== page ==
Thursday, February 6, 2014

Sex Offender Registration – The Basics

If you are convicted of committing a sexual offense in the state of Nevada, your sentencing may include mandatory registration as a sex offender. Being registered as a sex offender could drastically change your life, so if you are facing charges for a sex crime in Clark County, it’s important to understand the basics of the Nevada Sex Registry.

Who has to register as a sex offender?

Individuals convicted of sex crimes are categorized based upon the offenses they committed. The categories range from Tier 0 (no risk of reoffending) to Tier 3 (high risk of reoffending).
  • Tier 0: Tier 0 offenders are those who have been convicted of a misdemeanor or gross misdemeanor sex crime, and their information is not publicly searchable on the online registry.
  • Tier 1: Tier 1 offenders are determined to have a low risk of reoffending and to pose little threat to public safety. Their registration information is not available to the public.
  • Tier 2: Tier 2 offenders are determined to have a probable risk of reoffending, and their information is publicly searchable on the online sex offender registry.
  • Tier 3: Tier 3 offenders are determined to present a significant threat to public safety and have a high risk of reoffending, so their information is available on the Nevada sex offender registry.

What information is available on the sex offender registry?

The registry includes various information about high-risk offenders, including:
  • Name and aliases
  • Home address
  • Photograph
  • Physical description
  • Employment address or school address
  • Tier Level information (only Tier 2 and Tier 3 offenders are publicly searchable)
  • Information about conviction, including description of crime, date of conviction, location of conviction, and statute violated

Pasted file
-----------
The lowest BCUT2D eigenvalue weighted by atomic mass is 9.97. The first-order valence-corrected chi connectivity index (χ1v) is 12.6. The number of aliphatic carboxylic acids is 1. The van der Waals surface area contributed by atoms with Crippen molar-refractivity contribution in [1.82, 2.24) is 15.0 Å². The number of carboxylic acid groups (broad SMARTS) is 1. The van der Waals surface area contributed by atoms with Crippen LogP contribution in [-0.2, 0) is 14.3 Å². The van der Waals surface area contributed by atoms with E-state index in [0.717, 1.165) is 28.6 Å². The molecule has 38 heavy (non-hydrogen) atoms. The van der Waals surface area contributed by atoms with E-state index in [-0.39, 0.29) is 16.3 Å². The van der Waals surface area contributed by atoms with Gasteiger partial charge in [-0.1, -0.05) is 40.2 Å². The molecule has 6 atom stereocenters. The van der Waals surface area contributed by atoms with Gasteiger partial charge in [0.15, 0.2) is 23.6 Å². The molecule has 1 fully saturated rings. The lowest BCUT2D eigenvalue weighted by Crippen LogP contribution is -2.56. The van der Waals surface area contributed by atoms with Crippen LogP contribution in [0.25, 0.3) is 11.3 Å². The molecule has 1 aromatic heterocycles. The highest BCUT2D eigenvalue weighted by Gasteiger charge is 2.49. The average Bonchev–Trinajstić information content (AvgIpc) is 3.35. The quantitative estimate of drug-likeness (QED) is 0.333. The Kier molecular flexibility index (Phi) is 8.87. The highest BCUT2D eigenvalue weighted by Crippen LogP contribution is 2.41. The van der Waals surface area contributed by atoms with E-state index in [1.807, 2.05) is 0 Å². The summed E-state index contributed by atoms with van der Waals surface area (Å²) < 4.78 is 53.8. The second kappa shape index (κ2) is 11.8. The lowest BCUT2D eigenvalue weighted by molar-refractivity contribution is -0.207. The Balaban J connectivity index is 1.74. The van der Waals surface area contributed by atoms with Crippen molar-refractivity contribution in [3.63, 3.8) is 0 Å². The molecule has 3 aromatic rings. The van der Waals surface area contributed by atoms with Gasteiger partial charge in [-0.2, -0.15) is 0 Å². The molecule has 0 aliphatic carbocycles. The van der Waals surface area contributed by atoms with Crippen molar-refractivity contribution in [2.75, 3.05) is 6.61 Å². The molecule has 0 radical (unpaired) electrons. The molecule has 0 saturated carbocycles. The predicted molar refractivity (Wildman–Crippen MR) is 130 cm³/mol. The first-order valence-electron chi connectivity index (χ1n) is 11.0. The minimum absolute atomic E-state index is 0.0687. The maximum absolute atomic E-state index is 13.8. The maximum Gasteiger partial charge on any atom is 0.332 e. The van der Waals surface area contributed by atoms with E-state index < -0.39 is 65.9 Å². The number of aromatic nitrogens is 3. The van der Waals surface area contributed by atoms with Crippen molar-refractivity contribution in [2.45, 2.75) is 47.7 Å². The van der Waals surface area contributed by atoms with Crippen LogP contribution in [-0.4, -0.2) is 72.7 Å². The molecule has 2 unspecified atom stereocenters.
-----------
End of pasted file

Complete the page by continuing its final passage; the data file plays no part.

When and where do offenders register?

A convicted sex offender is required to register with their local law enforcement agency within 48 hours of being released from custody. If a registered offender moves, they are legally required to inform authorities of their change of address. Offenders are also required to complete and submit a verification form each year, regardless of whether or not their addresses have changed.

The length of time that an individual has to register as a sex offender will depend up their particular crimes and sentences. The judge can order an offender to register for however long they see fit, whether it be for 12 months, a few years, or their entire life.

What happens if an offender fails to register?

The failure to obey a court order to register as a sex offender is a Category D felony in the state of Nevada, punishable by:
  • Fines up to $5,000
  • Incarceration in state prison for 1 to 4 years

If an offender fails to register twice within a 7 year period, they will be charged with a Category C felony, punishable by:
  • Fines up to $10,000
  • Incarceration in state prison for 1 to 5 years
Mandatory sex offender registration is a serious penalty that can drastically impact a person’s life. If you are charged with a sex crime in the Las Vegas area, don’t hesitate to retain the strong defense of De Castroverde Law Group. Visit our website for more information.